There is one VERY IMPORTANT exception however, if you're travelling great distances or through remote locations you must ALWAYS tell your appointed person at the very least...
a) When and where you will be starting your journey.
b) The date you intend to arrive at your new destination (or next check point).
c) The exact route you will be taking (with contact check points in between if possible).
So if you were going to be driving through the outback for example, and you calculated that this trip was going to take you 2 days or so until you arrived at the next destination (where you can make contact).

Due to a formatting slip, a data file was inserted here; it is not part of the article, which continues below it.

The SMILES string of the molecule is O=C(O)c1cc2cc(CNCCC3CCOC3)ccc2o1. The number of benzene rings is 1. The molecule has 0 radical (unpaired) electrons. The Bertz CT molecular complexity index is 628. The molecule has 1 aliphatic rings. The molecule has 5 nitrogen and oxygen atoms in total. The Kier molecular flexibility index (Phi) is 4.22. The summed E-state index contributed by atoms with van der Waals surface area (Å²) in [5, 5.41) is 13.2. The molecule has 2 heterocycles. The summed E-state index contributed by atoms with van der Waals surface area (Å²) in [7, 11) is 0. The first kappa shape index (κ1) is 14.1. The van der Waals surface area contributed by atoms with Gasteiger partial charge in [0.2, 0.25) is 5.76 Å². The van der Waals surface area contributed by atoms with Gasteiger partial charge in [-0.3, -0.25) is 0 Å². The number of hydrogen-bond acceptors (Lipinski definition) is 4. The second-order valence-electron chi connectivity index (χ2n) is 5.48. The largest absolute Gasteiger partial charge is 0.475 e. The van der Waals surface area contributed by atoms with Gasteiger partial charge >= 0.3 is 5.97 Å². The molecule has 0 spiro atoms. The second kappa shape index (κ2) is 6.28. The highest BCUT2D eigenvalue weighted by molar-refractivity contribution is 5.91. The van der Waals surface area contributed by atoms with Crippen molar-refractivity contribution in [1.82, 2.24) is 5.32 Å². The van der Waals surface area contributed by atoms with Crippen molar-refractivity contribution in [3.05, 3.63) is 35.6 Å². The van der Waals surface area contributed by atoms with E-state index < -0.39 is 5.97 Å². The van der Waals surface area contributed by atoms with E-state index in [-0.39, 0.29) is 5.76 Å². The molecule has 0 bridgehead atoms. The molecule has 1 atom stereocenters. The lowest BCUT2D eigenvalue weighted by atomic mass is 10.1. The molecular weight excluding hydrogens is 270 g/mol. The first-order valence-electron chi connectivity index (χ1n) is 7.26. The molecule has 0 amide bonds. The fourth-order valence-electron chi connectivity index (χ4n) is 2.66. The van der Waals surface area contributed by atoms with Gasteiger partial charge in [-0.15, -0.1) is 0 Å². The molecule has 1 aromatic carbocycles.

You need to share this information with your appointed person and tell them to notify the authorities if they don't hear from you within an agreed time after you intend to arrive/contact them.
It's highly advisable that you do everything you possibly can to ensure you own safety in the outback, many backpackers lives have been saved by taking these types of precautions.
So we have outlined some of the basic concepts of travel safety. In part 2 we will go into greater detail about how to stay safe in the city and the outback.
If you're going to be driving in Australia it's worth finding out what you will need to get on the road. This article explains how to get started and has some handy tips for backpackers driving in Australia...
Your passport and visa are the most important documents you have when it comes to travelling. Learn how to keep them safe and how to get replacements if you ever need them.